In your chapter about doubt, you write about reconciling faith and doubt. How can the two co-exist?
Not every Christian finds it easy to believe. Obviously [this is a problem for] everybody, but I'm just going to stay with the Christian ranks. When you read the story of Lazarus being raised from the dead, a non-reflective kind of person will think, "Gee, I would have loved to have been there." The reflective person will say, "Hold on. How'd that happen? Was he really dead?" Those are all thoughts of doubt. [In John 20] Thomas said, "If I see the scars in his hands and put my hand at his side and see where the spear was driven into him, I will not believe." Thomas was a reflective person. So when Jesus came to him, he didn't shame him. He said to him, 'Here, reach out your hand and touch the scar. I want you to see this, Thomas." He blessed him, he didn't make him ashamed. But he said, even more blessed are those who have not seen and believed. There will only be a few Thomases that have the privilege of touching the hands and the feet and the side. But the rest of us must believe by faith. In my book, this chapter says doubt is ok; it's not something that's going to send you to perdition. It's part of being a reflective person.

Do you think Christians today doubt enough?
That's hard for me to answer. I find that I'm around people who are a little too quick to believe. They say 'because I hear it from some televangelist, I'm now going to believe it, or because some Christian author wrote this, I'm supposed to believe it.' So in that sense, I think too many people are gullible. The key word here is discernment. We need discernment in what we see and what we hear and what we believe.

Turning to your chapter on prejudice, you write that your own understanding of Jesus overcoming prejudice had a lot to do with your own overcoming prejudice when you grew up in the South. How so?
I'm a child of the mid-30s and I had parents whose roots are in the deep South. So I heard statements and words used that, as I grew up, I found myself increasingly uncomfortable with. It especially helped me to do a stint in the Marine Corps, where fighting right alongside me were people of color. If you do enough of that, you become colorblind. You realize there are magnificent people out there of all colors, and there are some bad people out there, of all colors. Prejudice is a learned trait. You're not born prejudiced; you're taught it. If you're standing there as a five-year-old child in a Ku Klux Klan outfit, you're learning to hate African-Americans. If you never see that, if you're around parents who teach you to love one another, it doesn't dawn on you not to come to the aid of someone in need or not to talk to someone because of color. I think there are few people like Christ who can get you beyond that problem.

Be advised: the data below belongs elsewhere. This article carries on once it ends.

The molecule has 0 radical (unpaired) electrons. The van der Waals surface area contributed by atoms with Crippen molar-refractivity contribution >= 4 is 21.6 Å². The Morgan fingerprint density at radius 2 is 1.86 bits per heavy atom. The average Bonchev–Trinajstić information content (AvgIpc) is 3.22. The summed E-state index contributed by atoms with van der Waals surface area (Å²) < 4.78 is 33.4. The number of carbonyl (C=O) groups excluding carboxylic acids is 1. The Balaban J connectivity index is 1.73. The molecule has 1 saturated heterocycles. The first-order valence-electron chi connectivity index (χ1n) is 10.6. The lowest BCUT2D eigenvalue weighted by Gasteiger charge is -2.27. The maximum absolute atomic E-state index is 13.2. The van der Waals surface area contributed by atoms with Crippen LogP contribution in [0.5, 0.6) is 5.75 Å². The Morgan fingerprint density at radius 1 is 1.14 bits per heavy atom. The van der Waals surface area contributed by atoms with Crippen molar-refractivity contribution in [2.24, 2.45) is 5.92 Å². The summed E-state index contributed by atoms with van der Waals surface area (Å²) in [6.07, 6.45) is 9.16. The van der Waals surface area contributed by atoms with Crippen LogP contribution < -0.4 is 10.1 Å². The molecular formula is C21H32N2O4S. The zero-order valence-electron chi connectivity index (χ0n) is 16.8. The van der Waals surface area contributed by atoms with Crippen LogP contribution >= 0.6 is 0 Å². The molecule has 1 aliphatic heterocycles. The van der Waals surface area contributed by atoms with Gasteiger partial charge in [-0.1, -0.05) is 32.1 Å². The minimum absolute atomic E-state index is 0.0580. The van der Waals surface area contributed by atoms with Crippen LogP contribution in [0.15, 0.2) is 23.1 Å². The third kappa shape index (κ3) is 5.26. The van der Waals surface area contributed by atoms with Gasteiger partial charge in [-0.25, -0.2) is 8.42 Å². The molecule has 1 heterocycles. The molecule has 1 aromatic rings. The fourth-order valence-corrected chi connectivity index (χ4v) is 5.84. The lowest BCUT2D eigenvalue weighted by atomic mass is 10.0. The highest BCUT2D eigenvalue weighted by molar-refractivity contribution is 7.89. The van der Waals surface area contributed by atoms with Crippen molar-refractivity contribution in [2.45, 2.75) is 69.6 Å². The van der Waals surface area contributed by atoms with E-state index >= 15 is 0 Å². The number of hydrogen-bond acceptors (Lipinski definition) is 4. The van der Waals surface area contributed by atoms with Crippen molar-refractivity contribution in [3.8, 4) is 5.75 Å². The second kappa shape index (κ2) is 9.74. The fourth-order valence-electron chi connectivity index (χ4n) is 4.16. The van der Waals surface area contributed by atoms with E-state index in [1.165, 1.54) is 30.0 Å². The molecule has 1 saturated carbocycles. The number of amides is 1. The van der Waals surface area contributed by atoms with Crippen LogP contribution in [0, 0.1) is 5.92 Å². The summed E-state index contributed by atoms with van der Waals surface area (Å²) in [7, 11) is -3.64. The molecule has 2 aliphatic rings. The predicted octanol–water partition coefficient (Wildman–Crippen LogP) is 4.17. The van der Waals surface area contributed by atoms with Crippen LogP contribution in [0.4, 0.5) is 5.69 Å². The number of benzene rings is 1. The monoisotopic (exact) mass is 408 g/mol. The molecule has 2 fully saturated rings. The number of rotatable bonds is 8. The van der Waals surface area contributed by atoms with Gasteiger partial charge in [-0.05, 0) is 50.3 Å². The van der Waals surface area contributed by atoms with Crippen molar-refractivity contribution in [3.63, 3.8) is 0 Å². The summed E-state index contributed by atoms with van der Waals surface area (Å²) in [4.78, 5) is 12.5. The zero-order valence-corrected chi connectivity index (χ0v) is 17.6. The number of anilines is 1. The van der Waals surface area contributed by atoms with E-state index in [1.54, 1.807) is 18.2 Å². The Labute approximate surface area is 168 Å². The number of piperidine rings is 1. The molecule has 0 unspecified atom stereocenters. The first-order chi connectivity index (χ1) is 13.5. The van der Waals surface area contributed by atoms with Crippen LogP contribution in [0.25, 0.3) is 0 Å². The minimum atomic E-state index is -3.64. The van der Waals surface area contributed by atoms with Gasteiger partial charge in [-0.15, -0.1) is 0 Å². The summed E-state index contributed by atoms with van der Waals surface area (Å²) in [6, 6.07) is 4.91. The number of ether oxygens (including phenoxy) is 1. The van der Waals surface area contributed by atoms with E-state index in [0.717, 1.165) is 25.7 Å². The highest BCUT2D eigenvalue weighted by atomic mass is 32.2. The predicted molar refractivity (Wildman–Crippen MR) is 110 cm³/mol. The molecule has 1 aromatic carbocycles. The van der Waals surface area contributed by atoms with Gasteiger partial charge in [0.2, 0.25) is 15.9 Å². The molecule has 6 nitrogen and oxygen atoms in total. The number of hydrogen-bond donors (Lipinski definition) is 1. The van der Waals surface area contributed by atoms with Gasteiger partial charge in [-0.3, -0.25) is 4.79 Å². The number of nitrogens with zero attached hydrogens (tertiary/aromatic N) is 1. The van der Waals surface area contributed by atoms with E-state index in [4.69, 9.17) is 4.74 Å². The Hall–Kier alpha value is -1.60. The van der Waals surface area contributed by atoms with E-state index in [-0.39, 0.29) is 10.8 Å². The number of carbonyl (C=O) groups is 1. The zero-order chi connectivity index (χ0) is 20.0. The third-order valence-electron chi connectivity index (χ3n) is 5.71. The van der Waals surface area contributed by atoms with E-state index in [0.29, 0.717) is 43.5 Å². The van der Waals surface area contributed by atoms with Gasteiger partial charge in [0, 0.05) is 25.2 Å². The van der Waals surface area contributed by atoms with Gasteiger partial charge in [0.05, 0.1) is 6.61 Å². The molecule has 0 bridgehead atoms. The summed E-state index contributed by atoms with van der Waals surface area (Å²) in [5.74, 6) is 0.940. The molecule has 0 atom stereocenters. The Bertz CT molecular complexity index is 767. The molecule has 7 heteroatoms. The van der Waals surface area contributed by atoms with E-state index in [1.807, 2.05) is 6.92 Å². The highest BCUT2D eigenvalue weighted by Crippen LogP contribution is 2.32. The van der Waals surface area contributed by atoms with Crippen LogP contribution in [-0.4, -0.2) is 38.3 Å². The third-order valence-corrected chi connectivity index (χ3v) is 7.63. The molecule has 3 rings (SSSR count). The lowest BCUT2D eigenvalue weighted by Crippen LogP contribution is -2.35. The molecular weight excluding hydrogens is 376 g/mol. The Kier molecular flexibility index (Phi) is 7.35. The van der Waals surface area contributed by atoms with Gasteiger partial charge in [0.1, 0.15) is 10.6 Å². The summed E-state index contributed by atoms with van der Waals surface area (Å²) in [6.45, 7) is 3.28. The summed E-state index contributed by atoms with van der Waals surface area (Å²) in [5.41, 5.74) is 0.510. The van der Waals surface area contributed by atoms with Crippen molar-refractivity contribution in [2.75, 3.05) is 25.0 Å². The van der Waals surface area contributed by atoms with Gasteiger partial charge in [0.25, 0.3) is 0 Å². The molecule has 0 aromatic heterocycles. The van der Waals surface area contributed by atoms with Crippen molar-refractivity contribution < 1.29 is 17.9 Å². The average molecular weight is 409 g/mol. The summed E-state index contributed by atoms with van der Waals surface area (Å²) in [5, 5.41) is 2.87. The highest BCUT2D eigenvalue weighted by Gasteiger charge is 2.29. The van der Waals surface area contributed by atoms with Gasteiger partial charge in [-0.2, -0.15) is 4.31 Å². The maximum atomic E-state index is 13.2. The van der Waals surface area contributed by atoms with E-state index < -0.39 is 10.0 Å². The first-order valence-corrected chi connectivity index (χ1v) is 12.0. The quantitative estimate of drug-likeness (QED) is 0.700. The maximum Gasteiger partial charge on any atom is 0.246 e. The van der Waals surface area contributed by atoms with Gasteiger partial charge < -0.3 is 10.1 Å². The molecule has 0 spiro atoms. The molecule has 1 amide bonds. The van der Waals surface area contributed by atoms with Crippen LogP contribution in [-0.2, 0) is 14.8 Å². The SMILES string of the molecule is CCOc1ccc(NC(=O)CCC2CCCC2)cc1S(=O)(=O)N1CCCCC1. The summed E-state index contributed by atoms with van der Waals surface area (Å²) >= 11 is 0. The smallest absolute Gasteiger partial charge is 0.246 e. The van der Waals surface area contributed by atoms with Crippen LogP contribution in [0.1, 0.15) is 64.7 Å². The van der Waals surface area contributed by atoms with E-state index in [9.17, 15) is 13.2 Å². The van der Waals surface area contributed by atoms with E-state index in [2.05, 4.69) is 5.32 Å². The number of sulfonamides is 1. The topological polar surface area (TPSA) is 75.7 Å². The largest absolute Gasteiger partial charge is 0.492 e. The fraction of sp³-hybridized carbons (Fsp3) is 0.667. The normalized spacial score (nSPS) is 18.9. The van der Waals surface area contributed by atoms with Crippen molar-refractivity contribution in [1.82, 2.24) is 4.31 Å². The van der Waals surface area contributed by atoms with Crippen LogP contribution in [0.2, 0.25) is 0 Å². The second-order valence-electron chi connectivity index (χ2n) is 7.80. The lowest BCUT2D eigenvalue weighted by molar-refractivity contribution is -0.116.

In that same chapter, you imply that Jews are still prejudiced against Jesus.
Some are. You've got to admit that when there are Orthodox Jews who are around Messianic Jews, that is people who were born Jewish but who have come to faith in Christ, there is a hatred for them.

You think that's because they have a hatred of Jesus?
I think it very well may be. They do not believe that the one who came is in fact Messiah. They're still looking for the Messiah. If you place your faith and trust in one you've called Messiah, they believe that's a false messiah. So, you ask if that's a hatred toward Jesus or toward them [Messianic Jews]. I think it's a disrespect toward them, and if we're going to use the word hate, I think the hate would be directed toward the one in whom they believed. They resent the thought that the other person would trust in one who claimed to be Messiah who they say is not Messiah.

Well, hatred of Jesus certainly isn't part of the many alliances forming between Orthodox Jews and conservative Christians these days. They're coming together on gay marriage, on abortion, on Israel. How do you view these alliances?
What they're agreeing on is ethical issues, moral issues. I'd be the first to say that some with whom I would not agree spiritually, as it relates to their rejection of Christ, I would agree with their position as it relates to abortion, or one of the issues you have mentioned. I think we can align with one another on those issues, and that's great. I don't think that just because a person rejects Christ that he doesn't have any opinion I can respect or he has nothing to offer that I can't learn from. That's stupidity and that's ignorance.

You've said that one of the most important principles for life is that marriage is forever, to the same person. But your book devotes entire chapters to getting through divorce and remarriage. What do you really think about marriage?
If it's an ideal world, then the ideal plan is one man for one woman for all of life. However, the ideal is that I never have germs. Sin is a reality. People disobey. Affairs happen. Broken vows occur. I think because of that, there is the permission on rare occasions for divorce and remarriage. I think it's the exception, rather than the rule. It's permitted rather than applauded. But I've even married couples who have been married before, if I've been convinced that they've thought it through, that they had reasons for divorce. In certain cases, you're not under bondage to stay with a person.

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